3rd National Black Political Convention to be held at NJIT next spring

File photo The new Wellness Center on the NJIT campus.

The campus of New Jersey Institute of Technology in Newark has been selected as host of the third National Black Political Convention next spring — an event that organizers are hoping will create action steps to move the Black community-at-large forward.

The convention will be held April 28-May 1. NJIT was chosen as host because it is home to students from all over the world and ranks No. 1 in New Jersey in awarding engineering degrees to African American students.

Newark Mayor Ras Baraka heads of list of numerous African American educators, activists and community leaders expected to be in attendance.

The event’s theme will be “Many Roads, One Destiny: Unity Without Uniformity.”

“I am proud that the third National Black Convention will be held in Newark at the historic NJIT,” Baraka said. “NJIT has been an incredible partner in moving our city forward and will be home to this landmark meeting of minds and purpose.

“As the 2022 gathering approaches, we will purposefully meet in small groups to discuss a variety of topics, including public policy, criminal justice, economic empowerment, mental and emotional wellness, religious and spiritual health, and the importance of the cultural arts in our daily lives. If history has taught us anything, then we have learned that good things happen when we organize. That is what we want to tap into with this gathering in 2022.”

The first National Black Political Convention (also known as the Gary Convention) was held March 10-12, 1972, in Gary, Indiana. Approximately 10,000 African Americans gathered to discuss, debate and advocate for Black people in the U.S. Part of the stated goal was to increase the number of Black elected officials, increase representation and create a Black agenda for fundamental change in the lives of Black people in the U.S.

The 1972 gathering was primarily organized by Amiri Baraka Sr., father of Ras Baraka.

The organizers of next year’s event are hoping for a similar result.

“There is a significant need for Black people to come together, to discuss our circumstances, and to create action steps to move our community-at-large forward,” they said in a joint statement. “This would be similar to the historical traditions of the Niagara Falls Conference (1905); the Congress of Afrikan People (1970); the National Black Political Convention (1972); National Black Student Unity Congress (1986); and the Convention of the Oppressed (1993).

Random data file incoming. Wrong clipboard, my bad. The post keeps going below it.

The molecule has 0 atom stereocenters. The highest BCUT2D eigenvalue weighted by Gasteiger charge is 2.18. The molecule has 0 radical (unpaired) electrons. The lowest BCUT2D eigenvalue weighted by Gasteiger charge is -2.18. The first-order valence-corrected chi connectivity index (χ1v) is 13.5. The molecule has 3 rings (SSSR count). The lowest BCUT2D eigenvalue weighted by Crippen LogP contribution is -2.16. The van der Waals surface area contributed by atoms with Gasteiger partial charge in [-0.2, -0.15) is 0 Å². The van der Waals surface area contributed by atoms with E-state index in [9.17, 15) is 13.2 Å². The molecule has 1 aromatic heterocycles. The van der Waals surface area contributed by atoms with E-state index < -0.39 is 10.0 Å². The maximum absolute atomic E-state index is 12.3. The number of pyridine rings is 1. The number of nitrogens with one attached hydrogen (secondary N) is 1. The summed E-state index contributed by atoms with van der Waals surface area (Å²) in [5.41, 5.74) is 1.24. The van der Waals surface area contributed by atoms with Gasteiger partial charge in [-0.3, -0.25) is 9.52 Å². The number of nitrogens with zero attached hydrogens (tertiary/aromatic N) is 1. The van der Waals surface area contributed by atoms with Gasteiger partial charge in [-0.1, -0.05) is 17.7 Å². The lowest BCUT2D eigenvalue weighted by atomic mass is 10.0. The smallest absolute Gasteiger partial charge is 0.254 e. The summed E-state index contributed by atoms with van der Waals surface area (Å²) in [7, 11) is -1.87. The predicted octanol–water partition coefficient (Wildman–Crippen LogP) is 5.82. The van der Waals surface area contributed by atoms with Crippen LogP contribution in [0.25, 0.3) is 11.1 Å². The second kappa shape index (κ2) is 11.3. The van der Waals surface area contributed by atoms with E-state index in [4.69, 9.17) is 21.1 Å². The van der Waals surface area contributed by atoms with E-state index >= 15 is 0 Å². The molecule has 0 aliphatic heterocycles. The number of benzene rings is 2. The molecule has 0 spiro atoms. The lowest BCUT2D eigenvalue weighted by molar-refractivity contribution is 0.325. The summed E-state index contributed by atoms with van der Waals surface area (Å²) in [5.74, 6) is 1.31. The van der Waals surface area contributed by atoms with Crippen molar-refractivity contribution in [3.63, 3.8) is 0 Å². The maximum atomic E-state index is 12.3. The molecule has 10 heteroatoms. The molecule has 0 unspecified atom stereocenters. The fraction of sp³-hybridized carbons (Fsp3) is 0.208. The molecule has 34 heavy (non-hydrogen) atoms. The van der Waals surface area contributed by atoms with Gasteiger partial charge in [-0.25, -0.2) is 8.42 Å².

“It is quite possible that Amiri Baraka Sr.’s call to action, ‘Unity Without Uniformity,’ can be actualized, if a working unity is developed with a strong focus on points of commonality.”

Jackson, Mississippi, Mayor Chokwe Antar Lumumba said the event can have tremendous impact.

“I think some of the most significant things happen in history when you get the right people, in the right place, at the right time, and I think that’s what we are,” he said.

Jazz and R&B legend James Mtume agreed.

“Young Black people must demonstrate ‘Unity Without Uniformity,’ their implication will showcase various elements of Black excellence, impact will call for a change of the guard in Black leadership,” Mtume said. “The ‘now’ political generation must be the ‘now’ leadership.”

NJIT President Joel Bloom said the school is honored to host the event.

“NJIT is proud to host the 2022 National Black Political Convention and to partner with the city and convention committee to welcome attendees to NJIT and the city of Newark,” he said. “NJIT, as a Newark anchor institution, looks forward to this historic gathering and the pursuit of policy and advocacy engagements with local and international leaders to inform, educate and impact multiple generations.”